• Alaska Airlines, Delta Air Lines, JetBlue Airways, United Airlines and Southwest Airlines agreed to terms for loans from the Department of Treasury to help them recover from the COVID-19 pandemic, according to Treasury Secretary Steven Mnuchin.
    • We previously reported that American Airlines, Spirit Airlines, Hawaiian Airlines, SkyWest Airlines and Frontier Airlines also agreed to terms for loans last week.
  • According to the Center on Budget and Policy Priorities, states could face a collective budget shortfall of up to $615B over three fiscal years due to COVID-19.
  • The Supreme Court on Monday ruled that unsolicited robocalls to cell phones will continue to be banned. Political consultants, who brought the lawsuit, argued that a debt collection exception to the blanket robocall ban put in place by the Telephone Consumer Protection Act of 1991 was unconstitutional. The Supreme Court majority eliminated the exception for debt collection but upheld the overall ban.
  • Numerous companies throughout the transportation industry received loans under the Paycheck Protection Program, according to new data released by the Small Business Administration (SBA) yesterday. A modal breakdown of the relief is as follows:
    • Almost 11,000 trucking companies received loans that totaled more than $3.5B, which helped save more than 440,000 jobs.
    • In the maritime industry, a wide range of companies, from shipping and barge companies to ferry and regional cruise lines, received at least $212M, which saved 19,000 jobs.
    • Rail transportation companies, most of which are smaller freight railroads or rail service or support firms, were given at least $48M, which led to the 5,000 jobs being kept.
    • In transit and passenger transportation, such as bus lines and commuter rail, around $100M was given, which led to 15,000 people keeping their jobs.
      • Proterra, an electric bus manufacturer, received between $5-$10M.
    • Air transportation companies received at least $343M in loans, securing at least 60,000 jobs.
      • Of note, most of the air transportation businesses that received loans were smaller businesses that offered general aviation services, airport support, or training.
  • Retail Industry Leaders Association President Brian Dodge sent a letter on Monday to Governors Larry Hogan (R-MD) and Andrew Cuomo (D-NY), respectively the chair and vice chair of the National Governors Association (NGA), asking that Governors mandate customers wear masks in retail stores nationwide. 
  • A bipartisan group of former Environmental Protection Agency (EPA) and DOT heads filed a legal brief criticizing the Trump Administration’s revocation of California’s fuel economy waiver. The brief said the revocation had “no valid legal, factual, or logical basis.” The officials on the brief included former Transportation Secretaries Federico Peña, Rodney Slater, Norman Mineta, Ray LaHood and Anthony Foxx, and former EPA Administrators William Reilly, Carol Browner, Christine Todd Whitman and Lisa Jackson.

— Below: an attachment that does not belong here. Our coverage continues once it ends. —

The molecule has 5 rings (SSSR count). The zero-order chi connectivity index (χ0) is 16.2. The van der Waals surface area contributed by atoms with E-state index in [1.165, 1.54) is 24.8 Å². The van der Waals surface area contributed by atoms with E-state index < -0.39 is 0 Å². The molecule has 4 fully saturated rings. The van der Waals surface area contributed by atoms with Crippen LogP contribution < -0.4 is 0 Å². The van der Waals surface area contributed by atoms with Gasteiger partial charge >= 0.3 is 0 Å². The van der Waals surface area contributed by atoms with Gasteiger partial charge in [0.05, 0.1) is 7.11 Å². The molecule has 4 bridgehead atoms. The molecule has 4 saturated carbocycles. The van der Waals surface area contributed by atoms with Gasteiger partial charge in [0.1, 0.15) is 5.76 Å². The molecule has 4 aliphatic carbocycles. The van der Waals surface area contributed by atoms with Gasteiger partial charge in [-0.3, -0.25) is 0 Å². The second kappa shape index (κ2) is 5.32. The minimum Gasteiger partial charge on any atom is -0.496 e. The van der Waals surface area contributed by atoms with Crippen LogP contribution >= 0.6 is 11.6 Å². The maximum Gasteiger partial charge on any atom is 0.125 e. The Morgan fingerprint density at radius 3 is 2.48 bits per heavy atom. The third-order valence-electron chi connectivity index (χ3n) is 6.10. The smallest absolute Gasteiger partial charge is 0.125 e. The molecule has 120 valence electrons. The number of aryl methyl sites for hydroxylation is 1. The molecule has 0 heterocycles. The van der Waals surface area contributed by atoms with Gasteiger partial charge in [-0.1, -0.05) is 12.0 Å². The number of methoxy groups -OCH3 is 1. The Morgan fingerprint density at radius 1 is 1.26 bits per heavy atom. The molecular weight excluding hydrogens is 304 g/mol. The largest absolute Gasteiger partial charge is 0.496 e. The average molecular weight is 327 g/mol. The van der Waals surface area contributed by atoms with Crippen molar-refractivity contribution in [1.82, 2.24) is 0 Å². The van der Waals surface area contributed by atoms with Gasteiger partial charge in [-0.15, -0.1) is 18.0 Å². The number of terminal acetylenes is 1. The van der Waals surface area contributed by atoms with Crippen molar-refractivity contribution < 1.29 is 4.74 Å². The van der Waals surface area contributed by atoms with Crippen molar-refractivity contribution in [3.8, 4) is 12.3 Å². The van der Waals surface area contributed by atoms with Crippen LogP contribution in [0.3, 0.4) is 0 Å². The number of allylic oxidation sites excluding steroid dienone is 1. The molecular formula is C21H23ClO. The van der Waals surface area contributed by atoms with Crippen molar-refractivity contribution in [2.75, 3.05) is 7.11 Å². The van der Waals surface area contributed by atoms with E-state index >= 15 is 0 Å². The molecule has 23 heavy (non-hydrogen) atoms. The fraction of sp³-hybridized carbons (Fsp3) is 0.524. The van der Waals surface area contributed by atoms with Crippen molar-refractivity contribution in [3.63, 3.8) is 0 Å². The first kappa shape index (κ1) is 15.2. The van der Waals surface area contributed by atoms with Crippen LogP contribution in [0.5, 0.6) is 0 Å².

• New York State Attorney General Letitia James mandated that the California-based Black Lives Matter Foundation, which is unaffiliated with the Black Lives Matter movement, stop collecting donations in New York.
  • The U.S. Chamber of Commerce and other business and agricultural groups on Monday defined in a letter what could make the Phase 1 trade deal between the United States and China go smoothly. The letter articulated that for Phase 1 to be a success, there needs to be a renewed effort to purchase U.S. manufactured goods, energy products, aircraft, autos and auto parts, services, and agricultural goods. Without this happening, the business groups said, it would be much more difficult to agree on a Phase 2 agreement, which would handle more challenging issues such as cybersecurity, digital trade and data governance and competition policy.
  • A coalition of 100 business groups led by the National Association of Manufacturers (NAM) sent a letter to the Senate Finance and House Ways and Means Committees asking for a fix to a “costly drafting error” in the U.S.-Mexico-Canada Agreement (USMCA) implementation bill. The provision, which is found in Section 205 of the USMCA Implementation Act, allows companies to receive a refund for the government merchandise processing fee at the time of their import. However, the USMCA provision prevents companies from filing a post-importation claim.
  • A number of significant decisions have emerged regarding pipelines over the last few days.
    • The Supreme Court reinstated the Army Corps of Engineers’ Nationwide Permit 12 to allow new oil and gas pipelines, except the Keystone XL pipeline, to be built. The Keystone XL pipeline, which was the subject of the original lawsuit that rose to the Supreme Court, had held up construction on almost 70 mostly minor pipeline projects.
    • On Sunday, Dominion Energy and Duke Energy ended plans for the 600-mile long Atlantic Coast Pipeline after a decision out of Montana Federal court blocked a key water permit for the already over-budget project.
    • On Monday, the U.S. District Court of the District of Columbia issued a ruling that the Dakota Access Pipeline must be emptied until the Army Corps of Engineers completes an environmental impact review that was never completed.
  • The period for countries to nominate a candidate to lead the World Trade Organization (WTO) ends Wednesday. Typically, the process of selecting a new WTO Director General takes 9 months. So far, the following five people have been nominated:
    • Mr. Jesús Seade Kuri of Mexico
    • Dr. Ngozi Okonjo-Iweala of Nigeria
    • Mr. Abdel-Hamid Mamdouh of Egypt
    • Mr. Tudor Ulianovschi of Moldova
    • Ms. Yoo Myung-hee of South Korea